Facebook to Nuke Regional Networks

FacebookZuckerbergOpenLetter.jpgSay good-bye to regional networks on Facebook, and say hello to easier-to-use controls allowing members of the social-networking site to set who has access to their information and content, founder Mark Zuckerberg said in a post on the Facebook Blog.

Facebook users were alerted to the blog post by a special box atop their home pages (pictured). Zuckerberg said some of the regional networks had grown unwieldy, reaching millions of members. He also pointed out that the social-networking site topped 350 million worldwide users.

Highlights of Zuckerberg’s post:

Facebook’s current privacy model revolves around “networks”—communities for your school, your company or your region. This worked well when Facebook was mostly used by students, since it made sense that a student might want to share content with their fellow students.

Over time, people also asked us to add networks for companies and regions, as well. Today, we even have networks for some entire countries, like India and China.

However, as Facebook has grown, some of these regional networks now have millions of members, and we’ve concluded that this is no longer the best way for you to control your privacy. Almost 50% of all Facebook users are members of regional networks, so this is an important issue for us. If we can build a better system, then more than 100 million people will have even more control of their information.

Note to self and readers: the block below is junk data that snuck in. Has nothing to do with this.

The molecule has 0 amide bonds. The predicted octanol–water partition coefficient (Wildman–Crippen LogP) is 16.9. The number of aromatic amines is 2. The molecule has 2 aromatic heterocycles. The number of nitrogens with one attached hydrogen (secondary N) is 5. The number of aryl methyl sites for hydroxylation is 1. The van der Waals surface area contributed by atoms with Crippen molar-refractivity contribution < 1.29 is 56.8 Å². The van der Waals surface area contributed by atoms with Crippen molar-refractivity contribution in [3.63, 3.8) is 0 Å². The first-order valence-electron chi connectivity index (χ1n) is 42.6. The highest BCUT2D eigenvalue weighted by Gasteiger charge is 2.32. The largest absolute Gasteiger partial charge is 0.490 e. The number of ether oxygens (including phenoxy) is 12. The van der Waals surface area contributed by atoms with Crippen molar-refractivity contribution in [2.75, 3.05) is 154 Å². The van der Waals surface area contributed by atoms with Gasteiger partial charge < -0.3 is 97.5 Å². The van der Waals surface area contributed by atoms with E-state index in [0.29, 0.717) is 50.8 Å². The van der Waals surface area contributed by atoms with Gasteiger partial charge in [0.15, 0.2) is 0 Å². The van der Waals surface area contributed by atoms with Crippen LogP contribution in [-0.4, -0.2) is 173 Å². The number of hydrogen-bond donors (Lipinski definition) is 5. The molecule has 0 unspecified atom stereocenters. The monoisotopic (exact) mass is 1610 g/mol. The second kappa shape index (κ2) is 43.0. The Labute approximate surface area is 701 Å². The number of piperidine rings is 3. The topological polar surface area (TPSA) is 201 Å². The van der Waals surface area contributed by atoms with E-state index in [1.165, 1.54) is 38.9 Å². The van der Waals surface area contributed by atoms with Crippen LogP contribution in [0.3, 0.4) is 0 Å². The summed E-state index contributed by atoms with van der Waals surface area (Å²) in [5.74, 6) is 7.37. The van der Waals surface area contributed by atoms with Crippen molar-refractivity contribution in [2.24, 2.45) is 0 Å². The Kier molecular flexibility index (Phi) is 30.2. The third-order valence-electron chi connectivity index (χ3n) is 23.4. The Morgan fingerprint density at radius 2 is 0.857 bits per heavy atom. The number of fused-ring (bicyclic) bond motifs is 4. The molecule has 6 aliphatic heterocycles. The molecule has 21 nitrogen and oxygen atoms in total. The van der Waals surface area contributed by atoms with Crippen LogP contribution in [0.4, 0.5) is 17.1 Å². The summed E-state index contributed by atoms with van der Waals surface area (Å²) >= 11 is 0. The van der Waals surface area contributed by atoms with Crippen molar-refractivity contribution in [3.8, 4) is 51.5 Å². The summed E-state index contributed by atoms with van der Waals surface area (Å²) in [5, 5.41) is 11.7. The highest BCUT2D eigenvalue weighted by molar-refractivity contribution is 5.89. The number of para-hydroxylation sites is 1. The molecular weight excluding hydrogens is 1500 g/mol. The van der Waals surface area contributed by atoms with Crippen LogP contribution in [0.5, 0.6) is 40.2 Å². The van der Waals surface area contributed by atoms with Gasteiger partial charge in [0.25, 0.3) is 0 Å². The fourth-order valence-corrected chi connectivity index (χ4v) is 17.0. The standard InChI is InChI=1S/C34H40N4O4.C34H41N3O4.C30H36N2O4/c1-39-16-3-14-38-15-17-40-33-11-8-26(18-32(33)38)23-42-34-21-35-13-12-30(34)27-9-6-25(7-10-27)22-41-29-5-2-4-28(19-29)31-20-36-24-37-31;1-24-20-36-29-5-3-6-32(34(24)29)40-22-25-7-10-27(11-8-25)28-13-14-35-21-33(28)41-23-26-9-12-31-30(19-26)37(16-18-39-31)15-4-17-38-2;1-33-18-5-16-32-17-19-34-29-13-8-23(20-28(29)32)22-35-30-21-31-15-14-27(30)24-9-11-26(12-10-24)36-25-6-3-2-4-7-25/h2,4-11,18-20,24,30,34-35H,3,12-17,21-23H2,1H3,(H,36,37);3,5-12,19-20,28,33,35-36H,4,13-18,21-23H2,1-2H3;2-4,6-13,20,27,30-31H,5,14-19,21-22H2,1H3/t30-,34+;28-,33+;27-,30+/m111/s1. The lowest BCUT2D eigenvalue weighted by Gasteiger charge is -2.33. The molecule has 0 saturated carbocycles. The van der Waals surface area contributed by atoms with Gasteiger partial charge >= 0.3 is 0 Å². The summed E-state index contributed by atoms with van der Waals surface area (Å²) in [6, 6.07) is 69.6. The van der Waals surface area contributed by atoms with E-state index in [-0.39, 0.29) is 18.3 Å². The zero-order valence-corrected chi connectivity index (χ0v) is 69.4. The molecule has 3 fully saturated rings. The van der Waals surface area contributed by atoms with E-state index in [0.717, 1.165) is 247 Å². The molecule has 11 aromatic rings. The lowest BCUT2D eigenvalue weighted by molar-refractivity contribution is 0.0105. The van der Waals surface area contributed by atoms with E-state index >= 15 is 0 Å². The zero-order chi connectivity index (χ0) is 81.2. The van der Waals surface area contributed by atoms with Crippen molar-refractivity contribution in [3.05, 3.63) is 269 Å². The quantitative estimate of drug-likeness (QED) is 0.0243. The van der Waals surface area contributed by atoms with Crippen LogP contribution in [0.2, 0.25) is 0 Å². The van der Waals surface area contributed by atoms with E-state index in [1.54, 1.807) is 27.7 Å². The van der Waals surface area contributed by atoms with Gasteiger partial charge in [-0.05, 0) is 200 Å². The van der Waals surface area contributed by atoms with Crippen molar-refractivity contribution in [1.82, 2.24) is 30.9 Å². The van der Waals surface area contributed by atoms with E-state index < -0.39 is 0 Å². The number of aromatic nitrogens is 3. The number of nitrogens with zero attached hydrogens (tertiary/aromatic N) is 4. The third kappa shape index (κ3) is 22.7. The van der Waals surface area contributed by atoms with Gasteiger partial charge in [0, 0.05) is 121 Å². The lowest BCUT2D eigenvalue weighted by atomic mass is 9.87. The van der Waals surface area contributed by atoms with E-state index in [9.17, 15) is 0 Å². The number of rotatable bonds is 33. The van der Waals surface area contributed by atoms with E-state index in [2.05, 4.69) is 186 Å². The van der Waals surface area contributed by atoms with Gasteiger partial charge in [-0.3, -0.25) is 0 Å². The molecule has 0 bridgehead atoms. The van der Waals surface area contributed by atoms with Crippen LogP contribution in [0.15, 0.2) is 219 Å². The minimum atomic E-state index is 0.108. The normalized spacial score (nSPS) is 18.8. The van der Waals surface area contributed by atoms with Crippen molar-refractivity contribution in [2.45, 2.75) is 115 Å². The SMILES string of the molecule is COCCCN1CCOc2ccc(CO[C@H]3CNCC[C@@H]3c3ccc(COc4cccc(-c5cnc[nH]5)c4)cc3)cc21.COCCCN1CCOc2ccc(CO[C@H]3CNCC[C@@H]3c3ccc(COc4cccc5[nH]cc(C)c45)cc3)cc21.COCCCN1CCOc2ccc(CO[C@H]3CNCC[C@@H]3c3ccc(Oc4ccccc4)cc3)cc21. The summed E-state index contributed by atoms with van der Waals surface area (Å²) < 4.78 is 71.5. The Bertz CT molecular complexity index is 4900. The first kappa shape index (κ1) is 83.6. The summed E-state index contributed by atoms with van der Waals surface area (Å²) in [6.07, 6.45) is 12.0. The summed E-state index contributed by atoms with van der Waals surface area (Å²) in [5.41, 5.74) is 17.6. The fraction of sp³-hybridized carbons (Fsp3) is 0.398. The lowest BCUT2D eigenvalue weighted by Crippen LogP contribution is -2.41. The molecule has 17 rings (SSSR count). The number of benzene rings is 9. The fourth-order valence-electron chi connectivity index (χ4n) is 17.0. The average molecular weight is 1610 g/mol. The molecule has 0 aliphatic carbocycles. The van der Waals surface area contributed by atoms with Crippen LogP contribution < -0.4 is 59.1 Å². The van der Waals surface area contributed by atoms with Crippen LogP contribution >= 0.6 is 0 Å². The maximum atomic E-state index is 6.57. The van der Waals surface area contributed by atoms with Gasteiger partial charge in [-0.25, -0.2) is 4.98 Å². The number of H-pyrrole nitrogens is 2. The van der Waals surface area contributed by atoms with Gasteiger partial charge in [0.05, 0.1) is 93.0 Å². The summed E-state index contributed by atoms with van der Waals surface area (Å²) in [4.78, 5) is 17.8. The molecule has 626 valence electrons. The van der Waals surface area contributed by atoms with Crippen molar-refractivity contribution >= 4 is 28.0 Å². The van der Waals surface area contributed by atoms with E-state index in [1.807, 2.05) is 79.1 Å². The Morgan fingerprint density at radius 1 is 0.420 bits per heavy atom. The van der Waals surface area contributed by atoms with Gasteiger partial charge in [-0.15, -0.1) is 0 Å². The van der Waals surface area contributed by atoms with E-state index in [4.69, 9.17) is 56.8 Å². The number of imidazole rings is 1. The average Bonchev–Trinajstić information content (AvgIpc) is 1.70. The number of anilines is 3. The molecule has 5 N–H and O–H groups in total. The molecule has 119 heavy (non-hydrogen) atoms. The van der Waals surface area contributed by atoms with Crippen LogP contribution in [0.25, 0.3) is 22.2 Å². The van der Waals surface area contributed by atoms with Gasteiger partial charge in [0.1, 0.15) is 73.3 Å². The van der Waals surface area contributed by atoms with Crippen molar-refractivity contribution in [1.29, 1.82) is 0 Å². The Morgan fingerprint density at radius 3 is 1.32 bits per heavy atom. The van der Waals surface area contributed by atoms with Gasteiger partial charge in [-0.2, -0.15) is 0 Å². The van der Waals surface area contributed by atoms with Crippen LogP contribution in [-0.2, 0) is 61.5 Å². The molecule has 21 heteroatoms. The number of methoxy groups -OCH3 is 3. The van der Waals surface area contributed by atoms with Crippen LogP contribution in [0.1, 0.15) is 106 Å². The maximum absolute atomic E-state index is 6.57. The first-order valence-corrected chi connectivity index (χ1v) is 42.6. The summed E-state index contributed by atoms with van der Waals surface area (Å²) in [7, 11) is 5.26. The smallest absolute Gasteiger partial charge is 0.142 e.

The plan we’ve come up with is to remove regional networks completely and create a simpler model for privacy control where you can set content to be available to only your friends, friends of your friends, or everyone.

We’re adding something that many of you have asked for—the ability to control who sees each individual piece of content you create or upload. In addition, we’ll also be fulfilling a request made by many of you to make the privacy settings page simpler by combining some settings. If you want to read more about this, we began discussing this plan back in July.

Since this update will remove regional networks and create some new settings, in the next couple of weeks, we’ll ask you to review and update your privacy settings. You’ll see a message that will explain the changes and take you to a page where you can update your settings. When you’re finished, we’ll show you a confirmation page so you can make sure you chose the right settings for you. As always, once you’re done, you’ll still be able to change your settings whenever you want.